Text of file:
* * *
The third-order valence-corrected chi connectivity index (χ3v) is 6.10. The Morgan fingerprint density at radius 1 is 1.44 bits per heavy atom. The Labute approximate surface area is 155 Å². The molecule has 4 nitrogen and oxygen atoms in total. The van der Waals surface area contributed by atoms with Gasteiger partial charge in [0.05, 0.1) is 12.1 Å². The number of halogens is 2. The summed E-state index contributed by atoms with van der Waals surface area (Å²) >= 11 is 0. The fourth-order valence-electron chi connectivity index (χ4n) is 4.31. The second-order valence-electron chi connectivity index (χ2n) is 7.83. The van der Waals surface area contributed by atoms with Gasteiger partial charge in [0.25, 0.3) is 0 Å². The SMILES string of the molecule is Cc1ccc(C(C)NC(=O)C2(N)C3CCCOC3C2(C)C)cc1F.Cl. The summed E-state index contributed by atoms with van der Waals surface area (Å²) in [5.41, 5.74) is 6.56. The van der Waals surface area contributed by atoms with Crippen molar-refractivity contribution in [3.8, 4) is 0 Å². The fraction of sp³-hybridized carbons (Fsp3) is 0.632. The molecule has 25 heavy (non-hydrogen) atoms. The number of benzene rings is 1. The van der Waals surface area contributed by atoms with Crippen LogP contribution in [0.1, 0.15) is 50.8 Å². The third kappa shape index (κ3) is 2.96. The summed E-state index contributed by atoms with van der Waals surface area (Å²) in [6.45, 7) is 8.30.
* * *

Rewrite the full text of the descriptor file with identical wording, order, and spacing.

The third-order valence-corrected chi connectivity index (χ3v) is 6.10. The Morgan fingerprint density at radius 1 is 1.44 bits per heavy atom. The Labute approximate surface area is 155 Å². The molecule has 4 nitrogen and oxygen atoms in total. The van der Waals surface area contributed by atoms with Gasteiger partial charge in [0.05, 0.1) is 12.1 Å². The number of halogens is 2. The summed E-state index contributed by atoms with van der Waals surface area (Å²) >= 11 is 0. The fourth-order valence-electron chi connectivity index (χ4n) is 4.31. The second-order valence-electron chi connectivity index (χ2n) is 7.83. The van der Waals surface area contributed by atoms with Gasteiger partial charge in [0.25, 0.3) is 0 Å². The SMILES string of the molecule is Cc1ccc(C(C)NC(=O)C2(N)C3CCCOC3C2(C)C)cc1F.Cl. The summed E-state index contributed by atoms with van der Waals surface area (Å²) in [5.41, 5.74) is 6.56. The van der Waals surface area contributed by atoms with Crippen molar-refractivity contribution in [3.8, 4) is 0 Å². The fraction of sp³-hybridized carbons (Fsp3) is 0.632. The molecule has 25 heavy (non-hydrogen) atoms. The number of benzene rings is 1. The van der Waals surface area contributed by atoms with Crippen LogP contribution in [0.1, 0.15) is 50.8 Å². The third kappa shape index (κ3) is 2.96. The summed E-state index contributed by atoms with van der Waals surface area (Å²) in [6.45, 7) is 8.30.